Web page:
I was fortunate in my collegiate career to meet game-changing people with whom I’d identified, connected or admired. From Paul Harvey and Ted Turner, to Ross Perot and others, these iconic storytellers, leaders and “doers,” as I’d come to know them, were also people, humans with experiences and advice to share, something profound to undoubtedly say to help us make some sense of what we’d find beyond the grassy knolls of campus. But I was more than a decade too late for perhaps one of the most profound and influential speakers to ever set foot on the grounds of Southern Methodist University: Ruth Bader Ginsberg.
She spoke to a sold-out auditorium filled with about 2,000 people on a Monday night in August 2011. Partisanship concerned her from the moment she was confirmed as a U.S. Supreme Court Justice in 1993. Now, nearly a decade after she guest lectured for the host law school, it was likely more of a concern—27 years later.
A vacancy felt throughout our nation
The news of Ruth Bader Ginsburg’s—aka Notorious RBG—death will forever mark us. Although it’s only been a week, we will never forget where we were, who we were with and what we were doing when we learned of her death. I doubt there are many people reading this now who don’t have distinct memories of the moment of the attack on the Twin Towers.
My husband and I were enjoying the first signs of comfortable fall temperatures on the patio last week when his phone dinged. He picked it up, looked at it, and let out a quiet “aww,” which is reserved for pictures of puppies and sad news.
“What’s that?” I asked.
“Ruth Bader Ginsberg died,” he said.
My eyes welled up. I sat in the cool evening looking at my husband across our wrought iron table, speechless, unable to find words to express my deepest and utter shock, sadness and yes, even a twinge of despair.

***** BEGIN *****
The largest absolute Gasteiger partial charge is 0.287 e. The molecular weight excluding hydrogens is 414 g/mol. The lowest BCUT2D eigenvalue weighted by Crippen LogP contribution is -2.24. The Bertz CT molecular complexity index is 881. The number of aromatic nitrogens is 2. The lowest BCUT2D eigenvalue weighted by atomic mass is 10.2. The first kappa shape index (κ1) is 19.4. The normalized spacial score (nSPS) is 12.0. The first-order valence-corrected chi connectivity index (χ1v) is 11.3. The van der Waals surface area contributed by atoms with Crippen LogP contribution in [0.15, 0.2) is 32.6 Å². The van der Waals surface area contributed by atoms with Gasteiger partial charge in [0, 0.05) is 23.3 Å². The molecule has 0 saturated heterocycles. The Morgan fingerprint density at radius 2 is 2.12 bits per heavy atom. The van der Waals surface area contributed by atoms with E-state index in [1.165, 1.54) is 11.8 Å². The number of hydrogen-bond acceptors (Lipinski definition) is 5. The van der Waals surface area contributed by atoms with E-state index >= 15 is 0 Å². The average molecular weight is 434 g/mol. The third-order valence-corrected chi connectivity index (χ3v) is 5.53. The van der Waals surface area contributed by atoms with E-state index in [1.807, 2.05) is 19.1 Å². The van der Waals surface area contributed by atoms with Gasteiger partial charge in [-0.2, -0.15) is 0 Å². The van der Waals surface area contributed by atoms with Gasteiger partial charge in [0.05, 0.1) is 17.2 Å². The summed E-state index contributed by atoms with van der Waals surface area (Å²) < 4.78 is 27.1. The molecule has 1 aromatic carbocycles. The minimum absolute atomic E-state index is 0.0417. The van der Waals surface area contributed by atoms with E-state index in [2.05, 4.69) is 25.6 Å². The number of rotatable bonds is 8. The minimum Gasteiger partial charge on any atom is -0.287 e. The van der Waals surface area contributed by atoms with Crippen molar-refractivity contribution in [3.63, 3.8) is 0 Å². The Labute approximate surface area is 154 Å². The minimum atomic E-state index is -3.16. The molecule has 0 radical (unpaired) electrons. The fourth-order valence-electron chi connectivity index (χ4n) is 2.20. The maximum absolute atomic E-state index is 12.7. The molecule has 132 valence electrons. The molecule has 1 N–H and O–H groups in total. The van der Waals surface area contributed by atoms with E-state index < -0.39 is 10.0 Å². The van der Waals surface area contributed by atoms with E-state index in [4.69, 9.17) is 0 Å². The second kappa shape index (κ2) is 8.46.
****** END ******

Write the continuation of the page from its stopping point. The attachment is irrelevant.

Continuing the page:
“It feels like the courageous souls who stood up for what is right are no longer there to remind us, to protect us,” said one of my good friends, who was eating pizza with her family when her daughter’s phone dinged. “We have a divided country with two completely opposing views of what it means to be a patriot, what it means to be an American. Who will stand up for what is right now? Who will protect us?”
Scalia: He also answers his own phone
My husband and I watched several hours of news coverage that night as we mourned the loss of another larger-than-life figure who bravely paved the way for so many to more easily follow in her footsteps. What struck me most were the stories of the heartwarming friendship Justice Antonin Scalia and RBG shared, from the flowers he sent for her birthday to hearty discussions about their partisan politics and opinions she wrote.
Perhaps the greatest assignment of my young reporter career was covering the 5th US Circuit Court of Appeals’ ongoing national issue regarding school prayer policy. In advance of the ultimate ruling in the summer of 2000, I talked to local residents, professors and even a Justice to tell the story of a small, Baptist Texas city and the case’s effect on the rituals and traditions of Friday night football.
Santa Fe, about 20 miles outside of Galveston, was in the spotlight of the debate, focused heavily on prayer before football games (They Haven’t Got a Prayer, Texas Monthly). If you’ve seen the TV show Friday Night Lights, you’re familiar with the literally and figurately sacred place football holds in Texas communities. I sat on one of Santa Fe stadium’s aluminum benches on a chilly Friday the season before the opinion came down. The crowd, the noise, the solidarity of sportsmanship and well bidding on the side of each team was just their culture.
I can tell you my first (and only) impression of Scalia was a warm and friendly one. He was even a bit humorous, which I didn’t expect from a Justice when I picked up the phone around lunchtime as a reporter in my early 20s and dialed Scalia’s office.
“Is Justice Scalia there?” I asked when someone on the other end picked up the phone.
Oh my gosh! “You answer your own phone?!” I asked, without thinking first.
“Yes,” he chuckled. “It rang and I picked it up.”
Although I got the “no comment” I expected when I asked Scalia for a response to the case, I was ok with that. I went into the call expecting to leave a message that would never be returned.
As we remember RBG for her positive and historic cases, this one story through Scalia reminds me the two were still human—Scalia answered his own phone—and are now both gone.
The loss is more for those who knew them as icons for answering their own phones than perhaps as icons in history.
“Everything felt different after that; it still does,” said my friend.